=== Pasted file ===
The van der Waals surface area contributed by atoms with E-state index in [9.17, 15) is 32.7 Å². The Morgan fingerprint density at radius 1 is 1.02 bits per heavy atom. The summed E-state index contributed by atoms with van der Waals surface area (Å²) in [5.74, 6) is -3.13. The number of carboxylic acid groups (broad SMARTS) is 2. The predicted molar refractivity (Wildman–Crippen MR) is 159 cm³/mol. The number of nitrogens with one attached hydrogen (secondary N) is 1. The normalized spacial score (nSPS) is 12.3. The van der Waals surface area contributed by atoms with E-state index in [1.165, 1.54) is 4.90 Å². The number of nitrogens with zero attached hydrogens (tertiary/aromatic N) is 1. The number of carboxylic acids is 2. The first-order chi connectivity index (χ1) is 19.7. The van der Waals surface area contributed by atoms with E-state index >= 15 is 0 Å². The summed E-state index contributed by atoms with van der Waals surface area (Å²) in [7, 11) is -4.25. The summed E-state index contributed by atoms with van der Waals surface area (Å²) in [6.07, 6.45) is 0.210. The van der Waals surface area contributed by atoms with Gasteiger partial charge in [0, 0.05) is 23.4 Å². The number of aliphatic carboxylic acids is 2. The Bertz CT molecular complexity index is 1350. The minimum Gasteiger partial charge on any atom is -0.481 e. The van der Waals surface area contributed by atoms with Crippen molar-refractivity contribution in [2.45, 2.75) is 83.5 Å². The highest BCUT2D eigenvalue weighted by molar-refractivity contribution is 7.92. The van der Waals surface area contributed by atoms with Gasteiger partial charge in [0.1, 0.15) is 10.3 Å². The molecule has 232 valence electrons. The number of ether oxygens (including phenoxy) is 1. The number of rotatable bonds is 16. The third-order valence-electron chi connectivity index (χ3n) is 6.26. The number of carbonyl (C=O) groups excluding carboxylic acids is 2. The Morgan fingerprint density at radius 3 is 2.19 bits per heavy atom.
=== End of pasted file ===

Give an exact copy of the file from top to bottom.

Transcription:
The van der Waals surface area contributed by atoms with E-state index in [9.17, 15) is 32.7 Å². The Morgan fingerprint density at radius 1 is 1.02 bits per heavy atom. The summed E-state index contributed by atoms with van der Waals surface area (Å²) in [5.74, 6) is -3.13. The number of carboxylic acid groups (broad SMARTS) is 2. The predicted molar refractivity (Wildman–Crippen MR) is 159 cm³/mol. The number of nitrogens with one attached hydrogen (secondary N) is 1. The normalized spacial score (nSPS) is 12.3. The van der Waals surface area contributed by atoms with E-state index in [1.165, 1.54) is 4.90 Å². The number of nitrogens with zero attached hydrogens (tertiary/aromatic N) is 1. The number of carboxylic acids is 2. The first-order chi connectivity index (χ1) is 19.7. The van der Waals surface area contributed by atoms with E-state index >= 15 is 0 Å². The summed E-state index contributed by atoms with van der Waals surface area (Å²) in [7, 11) is -4.25. The summed E-state index contributed by atoms with van der Waals surface area (Å²) in [6.07, 6.45) is 0.210. The van der Waals surface area contributed by atoms with Gasteiger partial charge in [0, 0.05) is 23.4 Å². The number of aliphatic carboxylic acids is 2. The Bertz CT molecular complexity index is 1350. The minimum Gasteiger partial charge on any atom is -0.481 e. The van der Waals surface area contributed by atoms with Crippen molar-refractivity contribution in [2.45, 2.75) is 83.5 Å². The highest BCUT2D eigenvalue weighted by molar-refractivity contribution is 7.92. The van der Waals surface area contributed by atoms with Gasteiger partial charge in [0.1, 0.15) is 10.3 Å². The molecule has 232 valence electrons. The number of ether oxygens (including phenoxy) is 1. The number of rotatable bonds is 16. The third-order valence-electron chi connectivity index (χ3n) is 6.26. The number of carbonyl (C=O) groups excluding carboxylic acids is 2. The Morgan fingerprint density at radius 3 is 2.19 bits per heavy atom.